historical-fiction Each Friday as an alternative way of posting about a historical event that occurred on this day in history, I will weave the event into a fictional story while still providing all the necessary facts.

 

 

 

“Puri daj did Hitler and the Nazis hate only Jewish people?”

“No Lash.  That man was full of hatred.”

“In school we have been studying the Holo um Holo.  I don’t remember how to say it.”

“It was the Holocaust.  It is true that Hitler and the Nazis killed more than six million people of the Jewish faith; however our people were persecuted too.”

“Really?  Can you tell me any stories?  I have to do a project for school and if the gypsies are part of it, it will seem real to me.”

“Well as you know there aren’t any nice stories about the Nazis.  Are you sure you want to hear one involving the gypsies?”

“Yes Puri daj.”

Lash’s grandma began to tell the story…..

The big war was almost over.  In fact Germany would surrender on May 8, 1945.  The story I’m about to tell you is a brutal one and it happened on October 10, 1944.  Since you have been studying the Holocaust, you have probably heard of Auschwitz.  It was really a group of camps, designated I, II, and III and 40 smaller satellite camps.

Auschwitz-Birkenau Entrance

Auschwitz-Birkenau Entrance

It was at Auschwitz II, at Birkenau, established in October 1941, that the SS created a complex, monstrously orchestrated killing ground: 300 prison barracks; four “bathhouses,” in which prisoners were gassed; corpse cellars; and cremating ovens. Thousands of prisoners were also used as fodder for medical experiments, overseen and performed by the camp doctor, Josef Mengele (“the Angel of Death”).

A few days prior to the date of my story, a mini-revolt took place.  On October 7, 1944, as several hundred Jewish prisoners were being forced to carry corpses from the gas chambers to the furnace to dispose of the bodies, they blew up one of the gas chambers and set fire to another, using explosives smuggled to them from Jewish women who worked in a nearby armaments factory. Of the roughly 450 prisoners involved in the sabotage, about 250 managed to escape the camp during the ensuing chaos. They were all found and shot. Those co-conspirators who never made it out of the camp were also executed, as were five women from the armaments factory-but not before being tortured for detailed information on the smuggling operation. None of the women talked.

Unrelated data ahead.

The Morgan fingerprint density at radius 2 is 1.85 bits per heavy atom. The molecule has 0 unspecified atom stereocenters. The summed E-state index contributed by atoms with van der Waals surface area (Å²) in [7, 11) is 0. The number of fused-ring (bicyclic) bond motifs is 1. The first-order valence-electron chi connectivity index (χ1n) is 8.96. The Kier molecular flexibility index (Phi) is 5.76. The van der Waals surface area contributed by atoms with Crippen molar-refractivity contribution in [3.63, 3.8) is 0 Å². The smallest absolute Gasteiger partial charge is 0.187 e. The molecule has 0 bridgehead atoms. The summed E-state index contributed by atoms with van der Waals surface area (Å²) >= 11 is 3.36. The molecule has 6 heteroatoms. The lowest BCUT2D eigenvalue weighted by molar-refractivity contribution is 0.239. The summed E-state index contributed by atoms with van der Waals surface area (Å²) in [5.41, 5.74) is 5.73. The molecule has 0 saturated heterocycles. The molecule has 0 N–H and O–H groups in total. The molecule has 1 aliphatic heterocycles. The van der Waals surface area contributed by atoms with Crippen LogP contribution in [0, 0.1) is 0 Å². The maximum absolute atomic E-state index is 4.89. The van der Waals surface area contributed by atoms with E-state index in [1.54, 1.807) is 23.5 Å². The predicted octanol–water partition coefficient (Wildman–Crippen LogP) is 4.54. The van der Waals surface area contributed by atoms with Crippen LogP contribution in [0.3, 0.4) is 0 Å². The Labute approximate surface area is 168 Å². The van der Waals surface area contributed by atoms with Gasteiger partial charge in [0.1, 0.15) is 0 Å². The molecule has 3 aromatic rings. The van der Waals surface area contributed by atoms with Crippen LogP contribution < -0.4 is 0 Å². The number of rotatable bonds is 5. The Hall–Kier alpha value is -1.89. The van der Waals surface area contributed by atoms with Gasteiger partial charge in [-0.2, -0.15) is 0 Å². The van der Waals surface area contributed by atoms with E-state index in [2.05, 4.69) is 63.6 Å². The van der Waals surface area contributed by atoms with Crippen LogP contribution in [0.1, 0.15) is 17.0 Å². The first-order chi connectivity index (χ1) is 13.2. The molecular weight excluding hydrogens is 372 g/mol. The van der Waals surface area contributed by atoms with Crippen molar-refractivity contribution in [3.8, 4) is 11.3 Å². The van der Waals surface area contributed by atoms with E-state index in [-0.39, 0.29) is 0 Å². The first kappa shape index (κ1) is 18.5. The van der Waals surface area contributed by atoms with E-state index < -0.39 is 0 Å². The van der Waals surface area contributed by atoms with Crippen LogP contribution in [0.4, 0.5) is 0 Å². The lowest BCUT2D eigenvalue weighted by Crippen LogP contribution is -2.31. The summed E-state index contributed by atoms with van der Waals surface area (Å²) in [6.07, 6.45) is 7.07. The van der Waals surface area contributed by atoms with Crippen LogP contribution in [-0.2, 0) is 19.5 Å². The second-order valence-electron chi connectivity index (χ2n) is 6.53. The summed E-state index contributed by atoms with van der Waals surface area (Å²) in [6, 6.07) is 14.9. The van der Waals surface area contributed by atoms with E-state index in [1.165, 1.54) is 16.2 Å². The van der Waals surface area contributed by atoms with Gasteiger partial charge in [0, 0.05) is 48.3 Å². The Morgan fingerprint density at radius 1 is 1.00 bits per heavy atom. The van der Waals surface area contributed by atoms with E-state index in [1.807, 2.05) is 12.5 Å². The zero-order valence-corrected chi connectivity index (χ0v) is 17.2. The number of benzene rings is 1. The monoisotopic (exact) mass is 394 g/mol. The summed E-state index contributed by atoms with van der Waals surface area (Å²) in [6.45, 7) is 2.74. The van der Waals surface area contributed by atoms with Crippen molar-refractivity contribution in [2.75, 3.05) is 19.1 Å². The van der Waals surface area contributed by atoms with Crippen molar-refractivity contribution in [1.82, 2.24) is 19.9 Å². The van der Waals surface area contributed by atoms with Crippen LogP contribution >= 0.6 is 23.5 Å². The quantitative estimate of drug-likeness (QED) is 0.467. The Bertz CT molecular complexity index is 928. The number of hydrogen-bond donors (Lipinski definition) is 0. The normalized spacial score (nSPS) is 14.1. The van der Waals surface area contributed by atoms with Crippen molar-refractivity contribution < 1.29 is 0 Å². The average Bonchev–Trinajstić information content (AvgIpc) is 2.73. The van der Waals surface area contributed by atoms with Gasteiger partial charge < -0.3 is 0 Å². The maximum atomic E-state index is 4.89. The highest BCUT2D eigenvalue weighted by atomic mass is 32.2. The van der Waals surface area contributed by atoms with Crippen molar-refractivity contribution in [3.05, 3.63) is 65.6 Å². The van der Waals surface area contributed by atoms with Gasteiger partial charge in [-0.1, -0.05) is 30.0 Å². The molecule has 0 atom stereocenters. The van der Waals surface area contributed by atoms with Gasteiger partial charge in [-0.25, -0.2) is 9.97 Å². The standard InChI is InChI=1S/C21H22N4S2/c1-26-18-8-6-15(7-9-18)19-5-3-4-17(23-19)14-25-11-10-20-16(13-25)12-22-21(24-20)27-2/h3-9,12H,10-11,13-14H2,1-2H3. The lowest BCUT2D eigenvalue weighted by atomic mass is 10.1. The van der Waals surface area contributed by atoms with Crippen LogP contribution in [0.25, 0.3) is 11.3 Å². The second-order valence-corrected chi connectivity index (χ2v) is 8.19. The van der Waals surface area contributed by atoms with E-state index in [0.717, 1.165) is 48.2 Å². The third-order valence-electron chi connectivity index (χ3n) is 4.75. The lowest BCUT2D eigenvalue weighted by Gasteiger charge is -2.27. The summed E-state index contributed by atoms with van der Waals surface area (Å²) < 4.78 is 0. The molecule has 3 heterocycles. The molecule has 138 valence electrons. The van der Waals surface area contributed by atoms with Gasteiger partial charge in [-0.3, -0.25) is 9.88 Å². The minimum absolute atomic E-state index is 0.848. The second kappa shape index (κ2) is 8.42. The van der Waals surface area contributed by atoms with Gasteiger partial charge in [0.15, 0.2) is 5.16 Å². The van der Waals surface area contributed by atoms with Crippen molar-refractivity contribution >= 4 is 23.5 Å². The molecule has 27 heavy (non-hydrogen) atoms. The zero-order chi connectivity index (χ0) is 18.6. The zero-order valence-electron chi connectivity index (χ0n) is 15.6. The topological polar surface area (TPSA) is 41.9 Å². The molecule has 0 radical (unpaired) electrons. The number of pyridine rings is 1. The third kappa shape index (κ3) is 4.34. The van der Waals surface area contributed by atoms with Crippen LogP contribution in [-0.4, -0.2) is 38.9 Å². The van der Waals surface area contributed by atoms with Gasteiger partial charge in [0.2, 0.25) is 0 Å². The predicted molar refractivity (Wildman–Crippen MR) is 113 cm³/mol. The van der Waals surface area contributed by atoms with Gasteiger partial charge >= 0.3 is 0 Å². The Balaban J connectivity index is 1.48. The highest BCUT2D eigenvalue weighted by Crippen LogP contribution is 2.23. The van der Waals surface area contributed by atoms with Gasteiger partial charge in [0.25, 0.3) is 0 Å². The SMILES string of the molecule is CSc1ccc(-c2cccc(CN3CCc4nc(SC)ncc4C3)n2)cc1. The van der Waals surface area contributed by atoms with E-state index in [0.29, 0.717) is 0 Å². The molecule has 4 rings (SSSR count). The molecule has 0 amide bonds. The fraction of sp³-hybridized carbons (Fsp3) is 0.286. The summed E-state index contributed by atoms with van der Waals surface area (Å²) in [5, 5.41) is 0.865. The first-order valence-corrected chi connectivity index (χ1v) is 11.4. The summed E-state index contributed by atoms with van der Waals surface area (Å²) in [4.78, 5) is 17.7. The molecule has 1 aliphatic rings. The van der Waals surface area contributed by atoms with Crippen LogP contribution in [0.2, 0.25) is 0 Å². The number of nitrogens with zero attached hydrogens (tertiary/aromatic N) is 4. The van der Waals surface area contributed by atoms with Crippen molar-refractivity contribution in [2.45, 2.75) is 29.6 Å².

Gypsies, too, had been singled out for brutal treatment by Hitler’s regime early on. Deemed “carriers of disease” and “unreliable elements who cannot be put to useful work,” they were marked for extermination along with the Jews of Europe from the earliest years of the war. Approximately 1.5 million Gypsies were murdered by the Nazis.  On October 10, 1944, 800 Gypsy children, including more than a hundred boys between 9 and 14 years old are systematically murdered.
In 1950, as Gypsies attempted to gain compensation for their suffering, as were other victims of the Holocaust, the German government denied them anything, saying, “Gypsies have been persecuted under the Nazis not for any racial reason but because of an asocial and criminal record.” They were stigmatized even in light of the atrocities committed against them.

With tears running down his face, Lash hugged his grandma. “Puri daj that is so sad.”

“My parents escaped from Europe and came here to the United States.  My mother told me this story and I pass it on to you so that our people will never forget.”

“Thank you Puri daj.  I love you.”

 

This slideshow requires JavaScript.

Advertisements

2 responses

  1. Anonymous says:

    It is just purely evil what occured and no mere words can even attempt to understand the horrendous nature of the men and women who carried outthis mass extermintaion. It is a shame that Mengele was not hanged right after. It is also a shame that while most people are aware of what happened to the jewish people very few are aware what happened to the gypsies, homosexuals, people who were mentally challenged and German who dared to talk against Hitler (like my grandfather). Noone should ever forget what happened and all should know all the people who were affected

    Like

    • I know that I didn’t know much outside what happened to the Jews. It just wasn’t taught that indepth in public school. I know the Holocaust is part of curriculum today but I don’t know how indepth it still is.

      Like